Learn the Go way of returning errors in multiple values from a function in this video. See the error type and how it's used throughout Go to signal errors and learn how to create custom error values and return them.
- [Instructor] Go functions can return more than one value. This is used extensively in Go to signal errors. The function that can error will usually return the error value as the last value returned. Here we have an s, q, r, t function, which calculates the square root of a number. But, unlike the one in the math standard library this one will return error on negative numbers. As we can see, we return two values. One is float 64, which is the result, and the other one is of type error.
Error is a built-in type that's used throughout Go. First we check. If n is smaller than zero, we return zero point zero because we have to return some value for the float, but also use the fmt dot error f function to create a new error. We'll reach line 13 if n is not negative, and then we return the square root of n and nil. Nil is the value Go uses to signal nothing. It is very much like null or none in other languages.
Now, let's use our function. First with a positive number. So, s one and err equal the square root of two point zero, and then we check. In line 18, if the err is not nil, it means some error happened. We're going to print out the error otherwise, we're going to print out the result. You are going to write a lot of if err does not equal nil code. You might find this tedious, but I personally found it made my code much more robust, and forced me to think about every error.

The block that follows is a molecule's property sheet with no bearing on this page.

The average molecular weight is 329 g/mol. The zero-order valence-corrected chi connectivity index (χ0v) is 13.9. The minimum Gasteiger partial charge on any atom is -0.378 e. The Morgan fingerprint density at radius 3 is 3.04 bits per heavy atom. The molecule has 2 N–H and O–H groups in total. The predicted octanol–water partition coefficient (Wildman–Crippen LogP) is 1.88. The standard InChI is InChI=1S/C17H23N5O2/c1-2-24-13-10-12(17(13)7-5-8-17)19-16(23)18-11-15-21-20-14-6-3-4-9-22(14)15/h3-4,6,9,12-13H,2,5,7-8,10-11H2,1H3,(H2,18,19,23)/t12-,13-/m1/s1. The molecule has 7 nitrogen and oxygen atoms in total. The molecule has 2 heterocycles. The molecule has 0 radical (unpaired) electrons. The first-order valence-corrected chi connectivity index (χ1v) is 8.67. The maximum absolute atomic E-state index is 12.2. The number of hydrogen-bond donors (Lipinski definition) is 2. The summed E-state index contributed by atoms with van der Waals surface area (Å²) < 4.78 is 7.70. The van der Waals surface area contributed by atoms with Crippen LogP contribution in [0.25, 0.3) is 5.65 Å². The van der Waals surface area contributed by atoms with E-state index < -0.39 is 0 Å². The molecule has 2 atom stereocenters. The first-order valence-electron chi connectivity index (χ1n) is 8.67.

Now we try with the negative number in line 24. Because square root minus two point zero and then if the err is not nil, we print the error, otherwise, we print the result. Let's save it and run. And we see that in the first case, with the positive number, we printed the result. And with the negative number, we printed the error which was formatted nicely with the percent s verb. Go also has something called panic, which is somewhat similar to exceptions in other languages.
The use of panic is discouraged in Go and is considered an anti-pattern. The way to signal an error is to return it.
- Go basic types, conditionals, and loops
- Go functions
- Object-oriented programming with Go
- Error handling
- Concurrent programming with channels
- Testing and project management
- Networking with JSON and HTTP
Skill Level Beginner
Programming Foundations: Fuzzy Logicwith Erin Colvin41m 50s Intermediate
Getting started1m 34s
1. Getting Started
2. Go Basics
5. Error Handling
7. Project Management
Next steps1m 12s
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